Pursuit began in Covington and ended in Franklinton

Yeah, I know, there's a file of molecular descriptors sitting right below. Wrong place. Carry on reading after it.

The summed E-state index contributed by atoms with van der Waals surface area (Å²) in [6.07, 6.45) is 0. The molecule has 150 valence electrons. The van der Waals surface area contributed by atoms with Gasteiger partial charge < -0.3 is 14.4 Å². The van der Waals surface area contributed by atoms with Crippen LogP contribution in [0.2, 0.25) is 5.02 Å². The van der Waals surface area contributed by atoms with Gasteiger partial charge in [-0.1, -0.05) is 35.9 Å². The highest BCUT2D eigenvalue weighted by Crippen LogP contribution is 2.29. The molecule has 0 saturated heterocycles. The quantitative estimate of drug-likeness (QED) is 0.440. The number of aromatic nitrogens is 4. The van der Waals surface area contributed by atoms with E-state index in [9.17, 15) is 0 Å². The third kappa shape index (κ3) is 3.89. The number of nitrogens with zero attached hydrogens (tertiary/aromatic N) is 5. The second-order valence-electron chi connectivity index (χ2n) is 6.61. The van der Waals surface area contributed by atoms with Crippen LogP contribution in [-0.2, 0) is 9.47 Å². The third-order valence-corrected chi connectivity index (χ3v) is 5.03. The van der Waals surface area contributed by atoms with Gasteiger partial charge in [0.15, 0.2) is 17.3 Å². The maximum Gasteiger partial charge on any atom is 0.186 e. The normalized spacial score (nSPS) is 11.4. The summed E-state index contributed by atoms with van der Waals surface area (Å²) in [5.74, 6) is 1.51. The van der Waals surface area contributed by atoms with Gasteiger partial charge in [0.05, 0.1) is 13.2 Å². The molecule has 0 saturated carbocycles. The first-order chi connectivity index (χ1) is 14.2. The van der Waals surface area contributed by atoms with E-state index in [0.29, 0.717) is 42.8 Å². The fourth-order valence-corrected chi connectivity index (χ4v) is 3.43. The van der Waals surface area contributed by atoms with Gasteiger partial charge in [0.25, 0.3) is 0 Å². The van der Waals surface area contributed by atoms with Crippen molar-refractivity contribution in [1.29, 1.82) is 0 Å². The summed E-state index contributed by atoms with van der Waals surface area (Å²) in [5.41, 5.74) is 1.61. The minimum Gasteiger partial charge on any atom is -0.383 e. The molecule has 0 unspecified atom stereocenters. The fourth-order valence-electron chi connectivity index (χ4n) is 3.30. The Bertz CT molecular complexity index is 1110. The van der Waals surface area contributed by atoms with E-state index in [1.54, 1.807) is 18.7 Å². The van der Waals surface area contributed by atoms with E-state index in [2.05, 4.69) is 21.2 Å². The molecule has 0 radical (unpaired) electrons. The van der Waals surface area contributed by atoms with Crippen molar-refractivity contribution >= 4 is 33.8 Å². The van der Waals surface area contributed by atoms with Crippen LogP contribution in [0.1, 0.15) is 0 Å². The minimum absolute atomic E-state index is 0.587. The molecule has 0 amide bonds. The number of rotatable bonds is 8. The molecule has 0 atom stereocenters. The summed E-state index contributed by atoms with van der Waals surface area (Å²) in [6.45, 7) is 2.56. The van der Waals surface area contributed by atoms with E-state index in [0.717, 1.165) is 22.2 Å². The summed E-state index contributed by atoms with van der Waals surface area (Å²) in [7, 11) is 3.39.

A quiet morning in downtown Franklinton was interrupted last Friday when police officers from five different jurisdictions chased a car along Washington Street in front of the courthouse. The pursuit then turned down Cleveland Street and came to an end when the car ran into a ditch near the corner of Dewey and Cleveland. No one was injured, although an ambulance was called to the scene as a precaution. The chase started around 9:45 a.m. in Covington when officers tried to stop Dennis Hamby, 52, for showing a switched license plate. Hamby, a Kentwood resident, didn’t stop. Instead, he went north on Highway 25 at high speed, and the Covington officers gave chase. Because of the allegedly switched license plate and the driver’s refusal to stop, the officers had reason to suspect that the car was stolen. Hamby came to Folsom and refused to stop there also. A Folsom officer and two vehicles from the St. Tammany Parish Sheriff’s Office joined the pursuit as it flew out of Folsom and headed north toward Franklinton. The Washington Parish Sheriff’s Office was notified and deputies were waiting at the Hwy 25-Hwy 16 intersection west of Franklinton. Deputies used spike strips to stop Hamby’s car. The spike strips successfully blew out a tire, but Hamby refused to stop. He continued toward Franklinton with a tire in shreds. Franklinton police officers joined the pursuit, and Hamby was finally stopped when he went into the ditch at Dewey and Cleveland streets. He was arrested and transferred to the Washington Parish Jail with charges being placed by both the Franklinton and Covington police departments. Charges filed include: •Switched license plate •Aggravated flight from an officer •fugitive from another jurisdiction •failure to appear (misdemeanor) •reckless operation of a motor vehicle Franklinton Police Chief Justin Brown said he was grateful that no one was injured. He noted that the Franklinton Police Department always makes “every reasonable effort to have pursuits such as this one terminated before the vehicles make their way into Franklinton.” But, he said, even though spike strips were successfully deployed, “we have experienced instances where drivers continued driving on their rims and made their way into the town limits.” Brown said, “Our mission is to keep our residents safe and we will continue to modify and adjust our tactics to reduce the potential danger to our citizens.”

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